The CAA has reviewed the reference proposed airworthiness criteria and would offer a number of high-level comments on the FAA approach. The CAA has decided to not submit detailed comments on the draft criteria, as there is a fundamentally different safety approach that FAA is proposing, relative to that which the CAA considers appropriate, for this new class of aircraft and its intended operations.
The CAA agrees that the Joby model JAS4-1 represents a new class of aircraft with powered lift capability, that incorporates characteristics from both conventional and rotary wing flight, but also introduces new flight and handling characteristics. As such the CAA agrees that the existing airworthiness standards are not adequate and new standards are needed, which may draw on existing material, but which will also incorporate new material. In this regard, the CAA decided to adopt the SC.VTOL standards published by EASA, and which CAA helped to develop prior to the UK exit from the EU. The CAA has continued to support the application of SC.VTOL and is an active part of the subsequent development of Means of Compliance (MoC) and industry standards through the Eurocae collaborative effort. The CAA considers
that the intended operational model as described by not just Joby, but all the leading designers, to provide paid for passenger flights over densely populated urban environments, constitutes a new risk to third parties which needs to be recognised in the safety performance of the vehicle.
The FAA makes a number of statements about the unique flight and handling characteristics of the powered lift category, as well as expressing that there are concerns in respect to how these aircraft will perform following loss of power or thrust. It also states that these aircraft have highly integrated lift/thrust systems which provide flight directional control. These are all factors with which the CAA agrees. That said, it is not clear why the FAA has chosen to not apply Class 4 (from Pt-23) as the safety target. The rationale is not discussed, and the decision appears to be linked to structural considerations, rather than the wider systems safety and functional hazards issues. The CAA considers that for powered lift vehicles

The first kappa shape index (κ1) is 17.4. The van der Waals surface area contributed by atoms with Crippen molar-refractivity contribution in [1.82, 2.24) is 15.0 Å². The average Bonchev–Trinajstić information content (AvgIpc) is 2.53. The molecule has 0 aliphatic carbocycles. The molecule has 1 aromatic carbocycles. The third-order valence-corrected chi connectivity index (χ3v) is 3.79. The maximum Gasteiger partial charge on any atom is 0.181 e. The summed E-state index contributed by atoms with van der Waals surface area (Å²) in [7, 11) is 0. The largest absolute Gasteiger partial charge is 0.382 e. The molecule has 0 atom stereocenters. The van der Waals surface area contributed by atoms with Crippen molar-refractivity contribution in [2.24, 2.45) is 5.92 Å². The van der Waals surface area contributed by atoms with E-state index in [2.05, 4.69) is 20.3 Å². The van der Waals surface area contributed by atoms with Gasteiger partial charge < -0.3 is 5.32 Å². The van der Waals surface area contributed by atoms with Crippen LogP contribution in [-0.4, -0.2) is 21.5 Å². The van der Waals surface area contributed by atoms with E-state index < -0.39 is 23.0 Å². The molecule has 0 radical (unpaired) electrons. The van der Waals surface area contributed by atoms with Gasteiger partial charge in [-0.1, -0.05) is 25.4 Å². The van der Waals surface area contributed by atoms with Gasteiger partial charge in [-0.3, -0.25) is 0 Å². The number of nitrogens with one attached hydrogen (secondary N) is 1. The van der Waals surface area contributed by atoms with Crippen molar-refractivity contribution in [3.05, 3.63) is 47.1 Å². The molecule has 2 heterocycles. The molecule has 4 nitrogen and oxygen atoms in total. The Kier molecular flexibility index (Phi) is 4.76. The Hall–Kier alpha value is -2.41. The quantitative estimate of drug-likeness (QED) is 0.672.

undertaking commercial passenger operations over densely populated urban areas, Class 4 would be an appropriate certification category. This aligns broadly with the category Enhanced under SC.VTOL.
The FAA states that the JAS4-1 will be used in Pt-135 operations. It is understood that this would be the basis for commercial (hire and reward) operation and that in the USA Pt-135 permits a lower level of safety than for commercial air transport. These factors may be relevant to the FAA determination to not make Class 4 applicable.
However, Pt-135 does not exist in the UK and as such CAA considers that the intended type of operation would fall under Commercial Air Transport (Pt-121 equivalent). This aligns with category Enhanced under SC.VTOL.
JS4.2000 definitions of Continued Safe Flight & Landing (CSF&L), and Controlled Emergency Landing (CEL). The definitions proposed by the FAA are different from those in SC.VTOL. It is unclear if the FAA definition for CSF&L would take into account, the limited options for a safe alternate landing site in an urban operational situation. This concern is specifically recognised within the definition of CSF&L in SC.VTOL. The FAA definition for CEL implies limited control by the flight crew of the aircraft, other than directing it toward a landing site.
Recognising there will be a need to transition the aircraft from wing-borne to thrust-borne to achieve a touchdown, further details are needed from FAA to understand what level of “touchdown impact severity” might be considered acceptable. The CAA supports the CEL definition and guidance on compliance contained in SC VTOL.2000 and MOC VTOL.2000.
JS4.2320(b) Bird Strike. The CAA agrees that this category of aircraft and its intended operations will place it at increased risk from bird strike, so the inclusion of modified criteria based on the output of the RBSWG is supported. However, following a review of the ref ARAC report, it is unclear what safety benefit FAA expects from the inclusion of bird deterrence technology. The ref report recognises that the evidence base is limited and that there is variability between bird species as regards light frequencies and their effectiveness in scaring birds. Of further concern is that FAA has not included criteria for the evaluation of the effects of a multiple-bird strike as described in MOC to SC.VTOL.2250(f). While it is noted that the ref ARAC RBSWG report did not recommend multiple bird strike evaluation criteria for classic rotorcraft, the intended operational environment and low noise signature of these new aircraft, means that the historic data for rotorcraft bird strikes may not be directly applicable.
It is noted that because the criteria described in the draft G-1 IP are performance-based, there remains a large degree of uncertainty as to exactly what will need to be done by the applicant in order to satisfy the FAA that compliance has been demonstrated. To this end, it will not be possible for the CAA to indicate its detailed position in regard to the acceptability or not, of the proposed airworthiness criteria for the Joby JAS4-1, without a detailed review of the means of compliance yet to be assessed and dispositioned by the FAA Administrator under the issue paper process.